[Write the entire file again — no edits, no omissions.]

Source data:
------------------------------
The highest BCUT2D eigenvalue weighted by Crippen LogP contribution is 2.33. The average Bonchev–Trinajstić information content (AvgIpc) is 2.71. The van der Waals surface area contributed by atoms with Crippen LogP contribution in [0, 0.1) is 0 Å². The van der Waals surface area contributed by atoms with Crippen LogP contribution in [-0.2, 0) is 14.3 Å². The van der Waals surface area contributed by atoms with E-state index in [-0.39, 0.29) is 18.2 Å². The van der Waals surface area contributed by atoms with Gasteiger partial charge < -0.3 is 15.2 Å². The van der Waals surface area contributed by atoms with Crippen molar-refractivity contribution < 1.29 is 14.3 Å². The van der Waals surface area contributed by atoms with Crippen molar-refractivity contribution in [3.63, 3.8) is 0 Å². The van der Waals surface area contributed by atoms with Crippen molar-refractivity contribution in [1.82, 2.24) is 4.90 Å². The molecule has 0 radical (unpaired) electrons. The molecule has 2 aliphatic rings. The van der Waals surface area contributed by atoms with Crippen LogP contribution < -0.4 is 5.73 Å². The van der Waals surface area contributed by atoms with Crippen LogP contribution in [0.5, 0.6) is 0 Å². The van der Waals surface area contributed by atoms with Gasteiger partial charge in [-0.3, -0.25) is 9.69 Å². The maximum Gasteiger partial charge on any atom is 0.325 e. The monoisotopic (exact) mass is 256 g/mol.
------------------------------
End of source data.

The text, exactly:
The highest BCUT2D eigenvalue weighted by Crippen LogP contribution is 2.33. The average Bonchev–Trinajstić information content (AvgIpc) is 2.71. The van der Waals surface area contributed by atoms with Crippen LogP contribution in [0, 0.1) is 0 Å². The van der Waals surface area contributed by atoms with Crippen LogP contribution in [-0.2, 0) is 14.3 Å². The van der Waals surface area contributed by atoms with E-state index in [-0.39, 0.29) is 18.2 Å². The van der Waals surface area contributed by atoms with Gasteiger partial charge < -0.3 is 15.2 Å². The van der Waals surface area contributed by atoms with Crippen molar-refractivity contribution < 1.29 is 14.3 Å². The van der Waals surface area contributed by atoms with Crippen molar-refractivity contribution in [3.63, 3.8) is 0 Å². The van der Waals surface area contributed by atoms with Crippen molar-refractivity contribution in [1.82, 2.24) is 4.90 Å². The molecule has 0 radical (unpaired) electrons. The molecule has 2 aliphatic rings. The van der Waals surface area contributed by atoms with Crippen LogP contribution < -0.4 is 5.73 Å². The van der Waals surface area contributed by atoms with Crippen LogP contribution in [0.5, 0.6) is 0 Å². The van der Waals surface area contributed by atoms with Gasteiger partial charge in [-0.3, -0.25) is 9.69 Å². The maximum Gasteiger partial charge on any atom is 0.325 e. The monoisotopic (exact) mass is 256 g/mol.